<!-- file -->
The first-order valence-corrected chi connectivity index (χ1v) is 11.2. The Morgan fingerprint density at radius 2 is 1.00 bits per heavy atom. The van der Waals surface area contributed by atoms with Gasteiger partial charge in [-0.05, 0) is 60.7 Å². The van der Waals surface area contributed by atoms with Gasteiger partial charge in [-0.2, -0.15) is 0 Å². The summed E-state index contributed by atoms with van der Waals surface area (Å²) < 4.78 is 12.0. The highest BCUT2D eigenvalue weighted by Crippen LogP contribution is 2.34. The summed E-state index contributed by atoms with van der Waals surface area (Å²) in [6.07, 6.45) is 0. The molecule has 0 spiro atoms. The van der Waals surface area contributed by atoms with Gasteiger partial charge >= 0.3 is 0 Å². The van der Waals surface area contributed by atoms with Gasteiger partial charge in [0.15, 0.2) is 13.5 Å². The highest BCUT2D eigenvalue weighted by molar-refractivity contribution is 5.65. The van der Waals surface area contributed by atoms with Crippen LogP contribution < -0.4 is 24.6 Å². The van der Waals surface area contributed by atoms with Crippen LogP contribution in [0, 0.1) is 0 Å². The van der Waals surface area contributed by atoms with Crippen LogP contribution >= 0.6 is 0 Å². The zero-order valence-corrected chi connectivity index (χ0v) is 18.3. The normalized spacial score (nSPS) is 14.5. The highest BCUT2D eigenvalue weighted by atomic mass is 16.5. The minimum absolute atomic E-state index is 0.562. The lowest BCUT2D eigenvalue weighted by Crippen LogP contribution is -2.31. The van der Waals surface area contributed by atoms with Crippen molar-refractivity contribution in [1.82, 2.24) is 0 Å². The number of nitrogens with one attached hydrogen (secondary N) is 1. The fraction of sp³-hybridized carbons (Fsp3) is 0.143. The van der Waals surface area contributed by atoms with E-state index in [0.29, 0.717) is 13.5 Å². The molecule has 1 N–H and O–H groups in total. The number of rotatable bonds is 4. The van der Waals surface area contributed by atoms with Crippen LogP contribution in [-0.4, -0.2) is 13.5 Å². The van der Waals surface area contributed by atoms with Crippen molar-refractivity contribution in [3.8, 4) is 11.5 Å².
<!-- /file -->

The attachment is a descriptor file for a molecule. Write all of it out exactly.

The first-order valence-corrected chi connectivity index (χ1v) is 11.2. The Morgan fingerprint density at radius 2 is 1.00 bits per heavy atom. The van der Waals surface area contributed by atoms with Gasteiger partial charge in [-0.05, 0) is 60.7 Å². The van der Waals surface area contributed by atoms with Gasteiger partial charge in [-0.2, -0.15) is 0 Å². The summed E-state index contributed by atoms with van der Waals surface area (Å²) < 4.78 is 12.0. The highest BCUT2D eigenvalue weighted by Crippen LogP contribution is 2.34. The summed E-state index contributed by atoms with van der Waals surface area (Å²) in [6.07, 6.45) is 0. The molecule has 0 spiro atoms. The van der Waals surface area contributed by atoms with Gasteiger partial charge >= 0.3 is 0 Å². The van der Waals surface area contributed by atoms with Gasteiger partial charge in [0.15, 0.2) is 13.5 Å². The highest BCUT2D eigenvalue weighted by molar-refractivity contribution is 5.65. The van der Waals surface area contributed by atoms with Crippen LogP contribution < -0.4 is 24.6 Å². The van der Waals surface area contributed by atoms with Crippen LogP contribution in [0, 0.1) is 0 Å². The van der Waals surface area contributed by atoms with Crippen LogP contribution >= 0.6 is 0 Å². The zero-order valence-corrected chi connectivity index (χ0v) is 18.3. The normalized spacial score (nSPS) is 14.5. The highest BCUT2D eigenvalue weighted by atomic mass is 16.5. The minimum absolute atomic E-state index is 0.562. The lowest BCUT2D eigenvalue weighted by Crippen LogP contribution is -2.31. The van der Waals surface area contributed by atoms with Crippen molar-refractivity contribution in [1.82, 2.24) is 0 Å². The number of nitrogens with one attached hydrogen (secondary N) is 1. The fraction of sp³-hybridized carbons (Fsp3) is 0.143. The van der Waals surface area contributed by atoms with E-state index in [0.29, 0.717) is 13.5 Å². The molecule has 1 N–H and O–H groups in total. The number of rotatable bonds is 4. The van der Waals surface area contributed by atoms with Crippen LogP contribution in [-0.4, -0.2) is 13.5 Å². The van der Waals surface area contributed by atoms with Crippen molar-refractivity contribution in [3.8, 4) is 11.5 Å².